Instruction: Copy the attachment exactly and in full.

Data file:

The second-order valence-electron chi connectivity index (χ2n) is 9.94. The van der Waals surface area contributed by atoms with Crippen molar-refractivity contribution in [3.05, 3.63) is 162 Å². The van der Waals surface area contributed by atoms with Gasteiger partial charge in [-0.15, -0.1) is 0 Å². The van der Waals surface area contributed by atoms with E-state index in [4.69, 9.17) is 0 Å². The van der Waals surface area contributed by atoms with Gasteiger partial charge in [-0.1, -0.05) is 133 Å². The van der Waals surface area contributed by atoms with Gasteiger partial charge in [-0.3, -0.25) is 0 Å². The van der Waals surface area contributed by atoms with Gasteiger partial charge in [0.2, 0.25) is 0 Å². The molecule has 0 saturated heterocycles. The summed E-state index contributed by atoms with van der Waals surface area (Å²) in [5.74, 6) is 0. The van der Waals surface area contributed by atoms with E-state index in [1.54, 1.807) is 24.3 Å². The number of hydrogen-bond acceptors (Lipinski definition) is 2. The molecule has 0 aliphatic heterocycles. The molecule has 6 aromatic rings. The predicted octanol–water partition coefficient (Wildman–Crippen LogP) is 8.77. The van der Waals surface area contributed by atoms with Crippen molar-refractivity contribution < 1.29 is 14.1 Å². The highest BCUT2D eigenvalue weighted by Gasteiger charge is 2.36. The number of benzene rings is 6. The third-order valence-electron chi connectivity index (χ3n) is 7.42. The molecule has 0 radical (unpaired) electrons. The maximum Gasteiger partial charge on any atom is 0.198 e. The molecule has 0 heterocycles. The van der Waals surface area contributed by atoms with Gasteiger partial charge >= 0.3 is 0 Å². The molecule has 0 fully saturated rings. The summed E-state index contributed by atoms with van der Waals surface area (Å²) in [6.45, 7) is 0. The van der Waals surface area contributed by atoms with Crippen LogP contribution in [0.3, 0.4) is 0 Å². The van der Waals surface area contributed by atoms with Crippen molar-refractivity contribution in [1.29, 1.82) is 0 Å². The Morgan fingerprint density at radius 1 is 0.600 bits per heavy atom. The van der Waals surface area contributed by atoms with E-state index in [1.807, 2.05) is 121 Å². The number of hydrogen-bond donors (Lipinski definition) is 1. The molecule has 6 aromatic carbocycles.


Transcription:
The second-order valence-electron chi connectivity index (χ2n) is 9.94. The van der Waals surface area contributed by atoms with Crippen molar-refractivity contribution in [3.05, 3.63) is 162 Å². The van der Waals surface area contributed by atoms with Gasteiger partial charge in [-0.15, -0.1) is 0 Å². The van der Waals surface area contributed by atoms with E-state index in [4.69, 9.17) is 0 Å². The van der Waals surface area contributed by atoms with Gasteiger partial charge in [-0.1, -0.05) is 133 Å². The van der Waals surface area contributed by atoms with Gasteiger partial charge in [-0.3, -0.25) is 0 Å². The van der Waals surface area contributed by atoms with Gasteiger partial charge in [0.2, 0.25) is 0 Å². The molecule has 0 saturated heterocycles. The summed E-state index contributed by atoms with van der Waals surface area (Å²) in [5.74, 6) is 0. The van der Waals surface area contributed by atoms with E-state index in [1.54, 1.807) is 24.3 Å². The number of hydrogen-bond acceptors (Lipinski definition) is 2. The molecule has 0 aliphatic heterocycles. The molecule has 6 aromatic rings. The predicted octanol–water partition coefficient (Wildman–Crippen LogP) is 8.77. The van der Waals surface area contributed by atoms with Crippen molar-refractivity contribution < 1.29 is 14.1 Å². The highest BCUT2D eigenvalue weighted by Gasteiger charge is 2.36. The number of benzene rings is 6. The third-order valence-electron chi connectivity index (χ3n) is 7.42. The molecule has 0 radical (unpaired) electrons. The maximum Gasteiger partial charge on any atom is 0.198 e. The molecule has 0 heterocycles. The van der Waals surface area contributed by atoms with Gasteiger partial charge >= 0.3 is 0 Å². The molecule has 0 fully saturated rings. The summed E-state index contributed by atoms with van der Waals surface area (Å²) in [6.45, 7) is 0. The van der Waals surface area contributed by atoms with Crippen LogP contribution in [0.3, 0.4) is 0 Å². The van der Waals surface area contributed by atoms with Crippen molar-refractivity contribution in [1.29, 1.82) is 0 Å². The Morgan fingerprint density at radius 1 is 0.600 bits per heavy atom. The van der Waals surface area contributed by atoms with E-state index in [1.807, 2.05) is 121 Å². The number of hydrogen-bond donors (Lipinski definition) is 1. The molecule has 6 aromatic carbocycles.